Sunday, September 11, 2011

Electronic Folders ... the New SSA

We now live in two worlds.  In one world, people we live in the communication age with electronics dominating our activities.  In the other world, we live in the world of paper, real paper with edges and paper cuts.  Practicing law is no different, not even with the Social Security Adminstration

When I started this journey in 1985, files were all paper.  Attorneys or their designated employee or copy service traveled to the Office of Hearings and Appeals to make copies of paper files.  This laborious task required disassembling the files, removing staples, and running the exhibits through a copy machine.  So high tech services scanned the pages, only to print them out later.  The person making the copies had to reassemble all the exhibits into the folder.  The paper folders got transferred from the field offices to the disability determination services, back again ... twice usually.  Then the file would wind its way to the OHA hearing offices.  If the case went onto review to the Appeals Council, the file got shipped off to Falls Church, Virgina.  Extraordinary delays as paper got pushed back and forth through the system. 

Enter the age of electronics and the digitization of files.  The OHA became the Office of Disability Adjudication and Review.  ODAR started sending and giving out discs with the claim files on them.  This created security issues.  To protect privacy, ODAR started encrypting discs that it mailed to the appointed representatives or to the unreprented claimants.  But now the process has turned up another notch. 

In the current age of file transmissions, representatives must sign up for the Electronics Records Epxress.  The ERE requires the erstwhile representative to log in through 3 layers of seurity to get to the client's file.  Viewing the TIF files as a photo is cumbersome and inefficient.  Reviewing the files in PDF requires a download and conversion or download as a PDF file.  The whole idea of securing the personal identifying information is a great idea but the keys for encryption on the representative end no longer comes automatically with possession of a password encrypted disc.  It requires the representative to install and operate encryption software on the end user computers.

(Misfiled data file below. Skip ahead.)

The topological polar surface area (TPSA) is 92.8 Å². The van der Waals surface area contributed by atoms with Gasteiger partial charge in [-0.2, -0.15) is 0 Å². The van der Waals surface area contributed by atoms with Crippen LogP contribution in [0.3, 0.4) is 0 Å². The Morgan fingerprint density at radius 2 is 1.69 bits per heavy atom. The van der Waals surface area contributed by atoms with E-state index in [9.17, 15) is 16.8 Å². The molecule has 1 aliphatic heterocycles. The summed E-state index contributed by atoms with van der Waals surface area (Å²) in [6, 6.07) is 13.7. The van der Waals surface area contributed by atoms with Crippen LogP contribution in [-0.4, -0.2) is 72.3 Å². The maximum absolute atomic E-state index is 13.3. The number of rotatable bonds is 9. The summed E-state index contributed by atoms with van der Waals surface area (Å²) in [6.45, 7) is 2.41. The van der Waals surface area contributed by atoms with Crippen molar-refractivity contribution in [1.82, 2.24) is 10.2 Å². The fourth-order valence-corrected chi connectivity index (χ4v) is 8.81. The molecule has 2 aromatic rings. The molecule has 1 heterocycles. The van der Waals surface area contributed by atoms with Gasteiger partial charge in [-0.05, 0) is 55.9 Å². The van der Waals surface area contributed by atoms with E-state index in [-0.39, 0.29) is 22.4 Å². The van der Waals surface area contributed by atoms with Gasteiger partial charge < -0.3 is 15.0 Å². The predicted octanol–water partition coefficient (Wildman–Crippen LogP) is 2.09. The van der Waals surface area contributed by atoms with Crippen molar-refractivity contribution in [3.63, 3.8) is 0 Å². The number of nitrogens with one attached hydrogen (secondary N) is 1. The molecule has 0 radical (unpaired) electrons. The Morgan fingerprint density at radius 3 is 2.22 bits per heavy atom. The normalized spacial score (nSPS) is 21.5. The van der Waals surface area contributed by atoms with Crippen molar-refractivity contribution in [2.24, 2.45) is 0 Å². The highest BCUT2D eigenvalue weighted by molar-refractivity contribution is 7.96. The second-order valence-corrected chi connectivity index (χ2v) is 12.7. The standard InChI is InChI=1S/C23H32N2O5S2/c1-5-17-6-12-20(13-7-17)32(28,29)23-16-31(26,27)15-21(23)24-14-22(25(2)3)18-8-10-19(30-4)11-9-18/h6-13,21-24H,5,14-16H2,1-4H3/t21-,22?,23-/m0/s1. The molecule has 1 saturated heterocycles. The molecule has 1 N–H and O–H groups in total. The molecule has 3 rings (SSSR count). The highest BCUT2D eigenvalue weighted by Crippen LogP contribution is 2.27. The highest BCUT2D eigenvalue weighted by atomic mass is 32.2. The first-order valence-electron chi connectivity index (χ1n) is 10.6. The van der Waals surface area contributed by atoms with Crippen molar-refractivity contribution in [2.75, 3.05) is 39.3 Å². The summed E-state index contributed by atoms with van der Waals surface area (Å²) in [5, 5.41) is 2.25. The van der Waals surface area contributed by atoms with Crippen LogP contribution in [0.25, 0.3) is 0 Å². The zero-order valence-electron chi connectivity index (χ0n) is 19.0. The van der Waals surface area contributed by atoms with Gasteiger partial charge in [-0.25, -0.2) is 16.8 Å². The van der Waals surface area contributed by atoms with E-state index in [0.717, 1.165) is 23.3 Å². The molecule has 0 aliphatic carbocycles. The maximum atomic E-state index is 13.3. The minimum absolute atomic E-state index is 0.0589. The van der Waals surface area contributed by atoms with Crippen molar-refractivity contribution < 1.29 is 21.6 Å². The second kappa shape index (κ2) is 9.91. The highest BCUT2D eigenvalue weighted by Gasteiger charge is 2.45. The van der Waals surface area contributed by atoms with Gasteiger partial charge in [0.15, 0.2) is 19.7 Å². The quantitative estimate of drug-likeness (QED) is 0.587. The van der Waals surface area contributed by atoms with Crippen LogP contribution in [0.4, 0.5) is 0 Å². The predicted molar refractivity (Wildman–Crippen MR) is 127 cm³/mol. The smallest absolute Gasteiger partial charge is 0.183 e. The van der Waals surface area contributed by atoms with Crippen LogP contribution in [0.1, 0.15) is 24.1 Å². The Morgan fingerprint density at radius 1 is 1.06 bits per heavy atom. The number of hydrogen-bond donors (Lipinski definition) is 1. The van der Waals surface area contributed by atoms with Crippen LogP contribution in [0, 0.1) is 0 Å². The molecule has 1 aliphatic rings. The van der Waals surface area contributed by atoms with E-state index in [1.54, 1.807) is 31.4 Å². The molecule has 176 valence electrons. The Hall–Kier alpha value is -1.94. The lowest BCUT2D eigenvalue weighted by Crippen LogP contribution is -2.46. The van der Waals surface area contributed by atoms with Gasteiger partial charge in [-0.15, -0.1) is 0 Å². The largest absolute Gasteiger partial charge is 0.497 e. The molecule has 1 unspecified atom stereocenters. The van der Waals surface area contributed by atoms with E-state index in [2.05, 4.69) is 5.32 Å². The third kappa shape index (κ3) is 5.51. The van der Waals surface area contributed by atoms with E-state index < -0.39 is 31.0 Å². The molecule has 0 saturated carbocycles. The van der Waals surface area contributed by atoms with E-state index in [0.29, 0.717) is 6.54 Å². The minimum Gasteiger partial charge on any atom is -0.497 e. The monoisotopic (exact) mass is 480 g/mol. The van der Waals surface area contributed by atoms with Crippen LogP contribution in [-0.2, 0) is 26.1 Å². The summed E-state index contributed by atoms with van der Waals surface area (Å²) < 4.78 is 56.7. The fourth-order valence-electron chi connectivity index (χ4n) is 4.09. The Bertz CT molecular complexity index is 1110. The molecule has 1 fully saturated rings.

The whole process becomes cumbersome and costly.  Another barrier to the entry into the marketplace of representing the disabled in their pursuit of benefits denied by the federal bureaucracy.  As the federal government raises the cost of representing human beings, the federal government discourages representation.  The loser in the final analysis is the person that finds it more and more difficult to find quality representation by attorneys with new and fresh ideas.  That leaves the old guard in place with less competition from upstarts.  Having been an upstart and having been in the business long enough to be considered old guard, I like to see young people getting into the business and forcing competition. 

And that is the real problem.  Technology puts us all at risk for identity theft.  The winners in the battle agaist identity theft are the new parasitic industries that do not produce but only secure.  While we need security, the cost of security dampens the market and squeezes marginally profit businesses out.  Not a good result for the consumer ... not a good result at all. 


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